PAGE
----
For many years, professional wrestling has received the worst judgment of the sporting world, when it is considered a "real sport." Many people believed it to be fake, dancing, a certain homophobic slur and stupid. As erroneous as all those terms are, that is the reality of professional wrestling.
As a diehard wrestling fan, I'm appalled at the daily harassment wrestling fans get just because we follow what we love.
Recent events have not helped the situation and, honestly, it's only made it worse.
For example, The Undertaker recently lost at WrestleMania for the first time ever last Sunday. Wrestling fans were affected by the events that transpired in New Orleans, La.
Judgmental folk took to the realism that surrounds their lives. "Who cares, he was scripted to lose," and "The Undertaker is stupid and maybe he could win a real fight," were all I heard the morning after. My body succumbed to emotion when the referee hit the "1-2-3" count Sunday night.
My childhood took a hit. Many adults reverted back to their childhood, and it was "gone."
Yet, haters of pro wrestling remained stubborn and classless over what others love and believe in. As fans of an art, we believe in the majestic artwork that is put on our television screens.
It is fake, and the fans know it. Aren’t Call of Duty and The Big Bang Theory scripted and fake too?
What took place over the past two days was not easy for wrestling fans to stomach. As the news broke Tuesday night that The Ultimate Warrior, aka James Hellwig, passed away, the world of professional wrestling cried together and became a unit that lost a family member.
He recently was inducted into the WWE Hall of Fame for his contributions in the squared circle. The last time we saw him was on Raw giving an emotional speech to the Warrior fans out there.
His death hit the mainstream media and personalities such as ESPN host Colin Cowherd. Television host Nancy Grace interviewed Diamond Dallas Page on the passing of Warrior.
First, Cowherd presumed nasty things about the wrestling industry and insinuated that Warrior's death isn't worth sympathy.
Second, he took a shot at the fans, while nearly calling us stupid.
That is a direct shot at every wrestling fan who gives his or her heart and soul to something he or she loves. Do we fire back and say that football is stupid and the fans are idiots?
Moving on to Nancy Grace. She is an uneducated talk show host who continually, like most people, connects steroids and drug use with pro wrestling. Yes, there is a horrid past with both and professional wrestling. To link The Ultimate Warrior's death with "steroids and drug use" is probable, but not confirmed.
On top of that, she linked wrestlers who have died with "drug use and steroids" as well. While it is somewhat factual, the arrogance of the phrase is idiotic and ridiculous.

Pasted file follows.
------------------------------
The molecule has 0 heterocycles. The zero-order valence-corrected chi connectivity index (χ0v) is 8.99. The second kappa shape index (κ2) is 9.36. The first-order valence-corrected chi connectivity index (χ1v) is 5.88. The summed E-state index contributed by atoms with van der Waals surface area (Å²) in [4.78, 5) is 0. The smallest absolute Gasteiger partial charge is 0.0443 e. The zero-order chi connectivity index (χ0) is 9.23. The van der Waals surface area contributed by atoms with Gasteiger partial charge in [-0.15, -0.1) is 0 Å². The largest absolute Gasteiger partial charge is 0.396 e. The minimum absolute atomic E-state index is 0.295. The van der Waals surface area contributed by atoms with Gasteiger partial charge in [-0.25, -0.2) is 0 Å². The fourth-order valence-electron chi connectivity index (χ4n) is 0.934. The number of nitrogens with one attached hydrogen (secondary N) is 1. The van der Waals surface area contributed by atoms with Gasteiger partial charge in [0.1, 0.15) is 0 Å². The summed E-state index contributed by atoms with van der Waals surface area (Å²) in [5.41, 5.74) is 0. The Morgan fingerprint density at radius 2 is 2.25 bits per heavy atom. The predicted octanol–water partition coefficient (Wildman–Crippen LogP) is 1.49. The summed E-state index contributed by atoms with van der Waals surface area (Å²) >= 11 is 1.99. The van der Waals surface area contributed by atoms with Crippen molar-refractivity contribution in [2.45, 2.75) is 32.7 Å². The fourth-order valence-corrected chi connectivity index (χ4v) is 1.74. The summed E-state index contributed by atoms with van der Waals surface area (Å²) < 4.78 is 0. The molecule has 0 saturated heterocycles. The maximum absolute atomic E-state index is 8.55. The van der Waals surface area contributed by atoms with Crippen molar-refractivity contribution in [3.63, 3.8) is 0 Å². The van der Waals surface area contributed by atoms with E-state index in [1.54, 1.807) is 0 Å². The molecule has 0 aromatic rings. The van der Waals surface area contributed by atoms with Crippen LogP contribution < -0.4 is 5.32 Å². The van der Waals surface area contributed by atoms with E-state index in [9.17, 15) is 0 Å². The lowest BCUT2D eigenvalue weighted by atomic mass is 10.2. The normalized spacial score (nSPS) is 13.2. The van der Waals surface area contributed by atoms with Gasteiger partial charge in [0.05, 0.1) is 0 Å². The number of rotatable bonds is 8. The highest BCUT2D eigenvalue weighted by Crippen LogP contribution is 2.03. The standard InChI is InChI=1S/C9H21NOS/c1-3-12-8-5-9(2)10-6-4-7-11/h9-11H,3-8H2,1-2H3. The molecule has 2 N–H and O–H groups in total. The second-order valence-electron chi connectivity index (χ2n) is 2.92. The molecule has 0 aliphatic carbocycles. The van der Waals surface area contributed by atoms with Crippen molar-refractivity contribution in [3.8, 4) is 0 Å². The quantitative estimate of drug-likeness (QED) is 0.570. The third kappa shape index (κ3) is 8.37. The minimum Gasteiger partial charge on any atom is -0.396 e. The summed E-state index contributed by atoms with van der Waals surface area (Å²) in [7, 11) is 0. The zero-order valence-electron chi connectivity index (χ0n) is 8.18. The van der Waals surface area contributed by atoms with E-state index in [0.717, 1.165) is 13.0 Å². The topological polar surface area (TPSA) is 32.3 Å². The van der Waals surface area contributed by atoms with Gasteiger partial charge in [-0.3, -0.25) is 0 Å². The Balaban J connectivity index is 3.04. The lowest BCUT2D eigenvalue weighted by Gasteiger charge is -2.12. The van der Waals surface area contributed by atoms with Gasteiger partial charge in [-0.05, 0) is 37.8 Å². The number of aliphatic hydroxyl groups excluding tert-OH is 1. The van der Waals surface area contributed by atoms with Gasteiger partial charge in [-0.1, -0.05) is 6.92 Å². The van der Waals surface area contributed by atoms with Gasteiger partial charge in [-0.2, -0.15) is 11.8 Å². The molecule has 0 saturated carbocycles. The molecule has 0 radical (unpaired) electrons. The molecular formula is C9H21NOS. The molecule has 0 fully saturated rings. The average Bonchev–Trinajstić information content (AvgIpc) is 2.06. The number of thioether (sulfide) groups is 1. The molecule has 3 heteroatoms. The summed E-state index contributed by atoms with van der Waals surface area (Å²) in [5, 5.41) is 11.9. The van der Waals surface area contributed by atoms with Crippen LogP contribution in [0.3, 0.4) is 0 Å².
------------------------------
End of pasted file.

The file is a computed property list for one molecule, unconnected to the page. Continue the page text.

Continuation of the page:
Wrestlezone.com posted a recap of the interview with DDP here.
Wrestlers are people too. Just because people don't agree with their profession, doesn't give you the right to judge. Warrior had a wife and two kids. His "steroids and drug use" didn't make him a bad dad. In fact, he loved all three members of his family more than anything else in the world.
Pro wrestling will never gain a good impression with anyone. Reason being, it is a bunch of men and women parading around and grabbing each other without "actually hitting" each other. It's all fake and that's the end of the discussion.
WWE and Vince McMahon have done numerous things to scale back on the negativity it gets. For example, the Wellness Policy is that of professionalism and fairness. They wanted to take the drugs out of wrestling, and they did.
Isn't baseball still dealing with steroids much more than pro wrestling is, Nancy?
WWE is a battle of perception and personal opinion. It always has been, and it will continue to disappoint others and please the few left out of the ones wanting more.
It may always be a never-ending spiral of negativity and judgment. The fact is, the world judges itself on a daily basis, and everyone around it is a spoke on the wheel. While the few are enjoying what they do and loving it every second, the majority judge and remain stubborn.
Pro wrestling is what you make of it. Like I said above, it's based on personal opinion and perception. Will everyone accept it? That will never happen on this planet.
The moral of the story is: Wrestlers are people too. They have families, friends and real lives outside of the ring. Warrior loved his kids and wife more than the air he breathed. It's a shame he was taken from this place too soon after doing good in it.
Help stop the trial of judgment by proclaiming yourself as a fan and comment below with your thoughts. I would love to hear them and to continue the righteousness of professional wrestling from one fan to another.
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